The Canadian Dollar Still Remains Vulnerable to Trade Developments.
Monday 10 September, 2018
Daily Currency UpdateThe Canadian Dollar fell throughout trade on Friday touching one-week lows at 0.7569 after employment data fell short of broader expectations. Surprisingly the economy lost more than 50,000 jobs throughout August, the most significant monthly decline since January and well outside analyst expectations for labor market expansion, while an uptick in Full-time employment helped pacify investors and ensures another rate hike is still on the table. Having fallen almost one percent through the week, the Canadian dollar remains vulnerable to trade talk and risk appetite trends. Verification President Trump and the US will look to impose a further $267 billion tariffs on Chinese Imports only escalates recent uncertainty following the break down in trade talks at the end of last week. There is an increasing fear Trump and the US will look to implement Tariffs on Canadian auto-makers, a move that could have significant consequences for the broader Canadian economy. With little headline data on the domestic docket throughout the week ahead, the direction will continue to derive from ongoing trade developments. Support for the USDCAD pair is seen at 1.3157 and 1.3114 while resistance is 1.3201 and 1.3245.
Key MoversThe US Dollar Index (DXY) appreciated 0.33% to start the new working week, opening this morning at 95.34. The catalyst for the move upwards was stronger than expected US wage growth as well as fresh new threats from President Trump on Chinese imports. Market sentiment decidedly shifted towards safe-haven currencies which saw the Greenback strengthen further than it already has this year. The US Non-Farm Payroll report surprised markets adding 201,000 new jobs in August, beating expectations of 191,000. Also, average hourly earnings rose 0.4% month-on-month and by 2.9% year-on-year, which was the highest wage growth print in almost a decade supporting the Fed’s assertion that the tight labor market would lead to higher wages and price inflation. The implications were not lost on the market which saw US treasury yields move sharply higher as well as boosting expectations of the Fed tightening monetary policy further. The Dollar also benefitted from the sentiment, rising higher on the news against most of its counterparts. New threats from the President also boosted demand for the Greenback despite not announcing the $200bn tariffs on Chinese imports. President Trump did say that it could happen “very soon” but so far, the duties have not yet been implemented. It was another ratchet up of the rhetoric that saw the USD appreciate further with his statement suggesting he was considering putting higher tariffs on all Chinese goods, leading to negative sentiment on market movements. The news hit riskier assets the most and saw steep depreciation for many China aligned currencies. With little headline data on the domestic docket throughout the week ahead, direction will continue to derive from ongoing trade developments.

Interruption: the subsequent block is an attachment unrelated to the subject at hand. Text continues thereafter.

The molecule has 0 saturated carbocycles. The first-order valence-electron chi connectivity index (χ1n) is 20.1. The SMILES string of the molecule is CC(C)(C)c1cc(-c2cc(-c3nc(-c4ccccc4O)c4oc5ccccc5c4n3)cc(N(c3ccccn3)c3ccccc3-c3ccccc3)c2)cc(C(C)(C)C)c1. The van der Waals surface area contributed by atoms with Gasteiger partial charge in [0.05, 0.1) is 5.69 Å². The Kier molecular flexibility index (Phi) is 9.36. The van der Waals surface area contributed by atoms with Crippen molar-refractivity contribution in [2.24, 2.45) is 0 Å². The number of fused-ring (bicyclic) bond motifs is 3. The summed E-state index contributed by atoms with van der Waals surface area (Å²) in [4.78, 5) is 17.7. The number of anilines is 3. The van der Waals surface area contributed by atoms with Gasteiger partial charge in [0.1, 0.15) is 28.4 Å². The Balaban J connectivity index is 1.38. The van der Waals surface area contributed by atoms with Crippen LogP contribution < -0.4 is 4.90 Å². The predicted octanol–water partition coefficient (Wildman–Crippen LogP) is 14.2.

EUR/USD moved within a 1.11% range last week from lows of 1.1530 on Wednesday and a high of 1.1659 on Thursday. The pair moved off its perch of 1.1649 on Friday and relinquished all gains made earlier in session following strong US employment data. The US Nonfarm Payroll report surprised markets adding 201,000 new jobs in August, beating expectations of 191,000. Also, average hourly earnings rose 0.4% month-on-month and by 2.9% year-on-year, which was the highest wage growth print in almost a decade. Regarding local data, German industrial production was weaker than expected, falling by 1.1% in July, after declining 0.7% in June. The annual pace of growth of industrial output eased to an increase of 1.1% in July, down from a rise of 2.7% in June. Eurozone Q2 final GDP came in unchanged as expected at 0.4% but the year-on-year numbers were revised to 2.1% from 2.2%. Looking ahead, the macroeconomic calendar is full and kicks off with the Eurozone’s Sentix Investor Confidence. This survey of 2,800 analysts and investors has surprised to the upside in the past two months, reaching 14.7 points in August. A similar figure is likely for September.